How Judges deal with children in family law cases

Part 1, Section 1 of the Children Act 1989 states that: (1) when a court determines any question with respect to a) the upbringing of a child; or b) the administration of a child’s property or the application of any income arising from it, the child’s welfare will be the court’s paramount consideration. This welfare principle is at the very heart of all family cases where children are involved.

It stands to reason then that Judges should be minded to direct their judgements to a certain degree to the children involved in the case upon which they are deciding.

In the 2017 case of A Father v A Mother and Stepfather and A Young Person [2017] EWFC 48  Mr Justice Peter Jackson took the decision to give his judgement in the form of a letter to the child in question, which the judge read to his parents and gave to the child’s solicitor to give to him and to discuss with him.

The judgement in actual fact makes for easy reading and is very clear. No doubt the age of the child (14) was a factor but it is a refreshing read.

In an earlier case regarding international surrogacy Re X and Y [Foreign Surrogacy] [2008] EWHC (Fam) the Judge Mr Justice Hedley wrote a child-friendly judgement for the benefit of the two children who were the subject of the case. This part of the judgement began:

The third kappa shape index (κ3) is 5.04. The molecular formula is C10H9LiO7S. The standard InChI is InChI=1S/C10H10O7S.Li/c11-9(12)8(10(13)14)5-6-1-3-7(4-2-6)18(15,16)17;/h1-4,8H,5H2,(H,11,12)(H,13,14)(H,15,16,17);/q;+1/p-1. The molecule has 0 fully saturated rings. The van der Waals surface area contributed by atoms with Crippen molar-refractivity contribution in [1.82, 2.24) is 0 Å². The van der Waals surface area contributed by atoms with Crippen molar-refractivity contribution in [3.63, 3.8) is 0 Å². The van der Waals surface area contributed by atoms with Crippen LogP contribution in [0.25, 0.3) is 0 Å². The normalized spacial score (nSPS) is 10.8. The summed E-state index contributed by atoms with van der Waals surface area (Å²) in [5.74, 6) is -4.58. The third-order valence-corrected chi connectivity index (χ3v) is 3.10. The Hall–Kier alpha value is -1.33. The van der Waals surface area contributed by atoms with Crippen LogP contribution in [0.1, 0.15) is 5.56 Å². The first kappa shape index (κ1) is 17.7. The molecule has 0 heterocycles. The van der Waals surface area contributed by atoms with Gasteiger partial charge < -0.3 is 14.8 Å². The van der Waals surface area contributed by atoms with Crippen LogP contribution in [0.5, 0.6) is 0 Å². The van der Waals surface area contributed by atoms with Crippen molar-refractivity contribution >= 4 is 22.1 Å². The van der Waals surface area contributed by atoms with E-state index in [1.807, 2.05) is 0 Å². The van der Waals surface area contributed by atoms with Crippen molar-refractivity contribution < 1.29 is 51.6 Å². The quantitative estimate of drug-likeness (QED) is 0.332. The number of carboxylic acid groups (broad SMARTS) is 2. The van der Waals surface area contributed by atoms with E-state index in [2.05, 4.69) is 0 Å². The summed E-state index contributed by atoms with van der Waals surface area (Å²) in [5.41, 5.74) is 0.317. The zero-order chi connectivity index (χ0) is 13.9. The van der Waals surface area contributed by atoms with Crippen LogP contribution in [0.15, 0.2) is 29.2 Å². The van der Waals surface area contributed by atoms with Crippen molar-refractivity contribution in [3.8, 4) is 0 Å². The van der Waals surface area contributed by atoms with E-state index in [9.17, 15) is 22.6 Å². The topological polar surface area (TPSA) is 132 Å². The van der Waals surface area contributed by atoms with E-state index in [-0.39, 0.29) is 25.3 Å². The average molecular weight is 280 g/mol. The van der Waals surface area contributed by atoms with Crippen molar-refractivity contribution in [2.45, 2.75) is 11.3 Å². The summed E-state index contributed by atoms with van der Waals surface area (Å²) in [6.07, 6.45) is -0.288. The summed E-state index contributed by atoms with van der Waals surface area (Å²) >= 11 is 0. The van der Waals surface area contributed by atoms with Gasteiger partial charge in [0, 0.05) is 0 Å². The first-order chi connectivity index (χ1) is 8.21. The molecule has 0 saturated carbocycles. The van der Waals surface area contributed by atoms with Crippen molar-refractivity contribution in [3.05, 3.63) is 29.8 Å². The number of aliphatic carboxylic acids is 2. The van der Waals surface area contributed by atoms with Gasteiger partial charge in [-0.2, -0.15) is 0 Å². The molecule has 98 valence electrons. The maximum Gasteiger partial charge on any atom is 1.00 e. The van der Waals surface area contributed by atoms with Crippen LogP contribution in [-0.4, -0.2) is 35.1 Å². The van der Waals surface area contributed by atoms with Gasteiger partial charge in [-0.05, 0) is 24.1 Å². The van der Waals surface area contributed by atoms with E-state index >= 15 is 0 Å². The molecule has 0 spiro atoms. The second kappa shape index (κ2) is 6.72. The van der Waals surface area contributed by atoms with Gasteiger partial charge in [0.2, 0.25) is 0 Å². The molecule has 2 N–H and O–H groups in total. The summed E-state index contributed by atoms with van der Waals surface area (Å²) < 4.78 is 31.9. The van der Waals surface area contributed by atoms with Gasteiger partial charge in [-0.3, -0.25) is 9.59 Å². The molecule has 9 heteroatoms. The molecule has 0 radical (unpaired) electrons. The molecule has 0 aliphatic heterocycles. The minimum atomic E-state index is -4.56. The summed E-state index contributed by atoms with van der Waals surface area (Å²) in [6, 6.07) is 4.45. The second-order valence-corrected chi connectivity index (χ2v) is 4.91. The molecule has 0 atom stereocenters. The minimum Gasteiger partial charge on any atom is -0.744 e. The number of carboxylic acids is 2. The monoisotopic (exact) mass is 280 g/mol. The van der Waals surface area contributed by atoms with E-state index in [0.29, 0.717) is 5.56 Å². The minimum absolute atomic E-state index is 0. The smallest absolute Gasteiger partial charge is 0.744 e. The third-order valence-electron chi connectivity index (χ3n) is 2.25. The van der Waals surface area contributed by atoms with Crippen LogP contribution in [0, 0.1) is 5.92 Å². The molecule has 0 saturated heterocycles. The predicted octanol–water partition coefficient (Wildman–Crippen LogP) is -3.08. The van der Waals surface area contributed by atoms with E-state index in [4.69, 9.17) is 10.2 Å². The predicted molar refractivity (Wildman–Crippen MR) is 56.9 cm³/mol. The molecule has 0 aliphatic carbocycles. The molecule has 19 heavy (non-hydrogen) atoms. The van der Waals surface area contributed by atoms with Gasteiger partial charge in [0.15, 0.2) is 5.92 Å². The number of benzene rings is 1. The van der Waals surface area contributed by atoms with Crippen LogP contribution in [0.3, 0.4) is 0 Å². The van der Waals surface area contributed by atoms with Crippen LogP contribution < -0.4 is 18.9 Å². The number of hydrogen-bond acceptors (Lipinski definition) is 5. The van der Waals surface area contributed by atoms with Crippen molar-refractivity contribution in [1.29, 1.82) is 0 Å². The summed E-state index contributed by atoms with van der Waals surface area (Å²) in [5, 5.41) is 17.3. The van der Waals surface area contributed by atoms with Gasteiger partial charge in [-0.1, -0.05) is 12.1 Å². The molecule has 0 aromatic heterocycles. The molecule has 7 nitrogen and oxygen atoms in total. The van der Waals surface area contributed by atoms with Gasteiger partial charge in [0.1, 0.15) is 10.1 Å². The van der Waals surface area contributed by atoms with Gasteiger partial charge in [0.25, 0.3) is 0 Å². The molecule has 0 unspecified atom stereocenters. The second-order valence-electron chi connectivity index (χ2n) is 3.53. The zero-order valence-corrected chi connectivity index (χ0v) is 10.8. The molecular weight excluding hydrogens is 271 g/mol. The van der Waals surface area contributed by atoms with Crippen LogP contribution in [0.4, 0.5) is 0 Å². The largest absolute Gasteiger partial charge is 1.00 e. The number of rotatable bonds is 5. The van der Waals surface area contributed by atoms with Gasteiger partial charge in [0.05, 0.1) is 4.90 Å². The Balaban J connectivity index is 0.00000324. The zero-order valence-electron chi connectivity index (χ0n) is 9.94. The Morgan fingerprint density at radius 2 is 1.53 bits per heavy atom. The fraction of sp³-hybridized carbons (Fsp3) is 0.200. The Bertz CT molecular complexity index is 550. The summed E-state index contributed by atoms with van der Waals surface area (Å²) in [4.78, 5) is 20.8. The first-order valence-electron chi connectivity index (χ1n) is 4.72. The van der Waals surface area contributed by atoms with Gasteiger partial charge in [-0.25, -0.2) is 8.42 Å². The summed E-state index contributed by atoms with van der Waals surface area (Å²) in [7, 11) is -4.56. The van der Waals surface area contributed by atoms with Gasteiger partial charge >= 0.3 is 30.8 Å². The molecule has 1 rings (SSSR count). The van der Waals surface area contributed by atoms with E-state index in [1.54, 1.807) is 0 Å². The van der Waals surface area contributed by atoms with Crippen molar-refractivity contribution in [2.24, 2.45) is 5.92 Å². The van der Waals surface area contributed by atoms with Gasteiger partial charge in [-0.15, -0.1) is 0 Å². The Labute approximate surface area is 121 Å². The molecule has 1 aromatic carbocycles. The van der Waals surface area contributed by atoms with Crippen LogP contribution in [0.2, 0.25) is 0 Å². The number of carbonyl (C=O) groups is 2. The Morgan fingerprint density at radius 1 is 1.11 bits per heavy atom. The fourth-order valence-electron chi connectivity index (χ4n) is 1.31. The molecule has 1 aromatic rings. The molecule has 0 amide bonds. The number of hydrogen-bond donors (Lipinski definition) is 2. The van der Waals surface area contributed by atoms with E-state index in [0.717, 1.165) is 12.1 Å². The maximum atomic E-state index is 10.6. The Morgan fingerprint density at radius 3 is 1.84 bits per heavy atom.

“I reserve my final comments for X and Y in the hope that, at the right time, your parents will show you the judgment of this court which now forms part of your personal history. I want you to know what guided me in making my decision. The law which I have had to apply is very old and was passed without any consideration of the circumstances into which you came into this world. So I thought very carefully about what was best for you and also the rights which the law protects.” 

Family Law by its very nature is something of a contradiction; in that its cases can involve quite hostile litigation, whilst having the welfare of the children of the family at the forefront. Family law solicitors are tasked with the difficult job of trying to hold up the principle of welfare whilst also preserving their individual client’s best interests.

Professor Kathryn Hollingsworth and Professor Helen Stalford of Newcastle University Law School have undertaken some very interesting research “Child-friendly Judgments – The value of writing judgments with children in mind”

The research, amongst other important findings, reveals that:

“A child-friendly judgment respects the individual child at the heart of the proceedings. It can help them better to accept the decision; increase the legitimacy of the law and legal proceedings in their eyes (enhancing their sense of belonging and citizenship); and provide a tool for judges to communicate wider messages (for example, what is appropriate adult-behaviour, that the child is loved and wanted, and that they should be heard and listened to).”

Notwithstanding the recognition of children’s rights as pointed out in the research, a child-friendly judgement strongly upholds the Welfare principle in Part 1 Section 1 of the Children Act 1989.

If you are concerned about the welfare of your child(ren) and require advice on issues regarding Children law, please do not hesitate to contact Andrew Smith or Lilly Grant in our York office, Chris Burns or Sophie Arrowsmith in our Leeds office or Richard Buckley in our Sheffield office.

Please note this information is provided by way of example and may not be complete and is certainly not intended to constitute legal advice. You should take bespoke advice for your circumstances.

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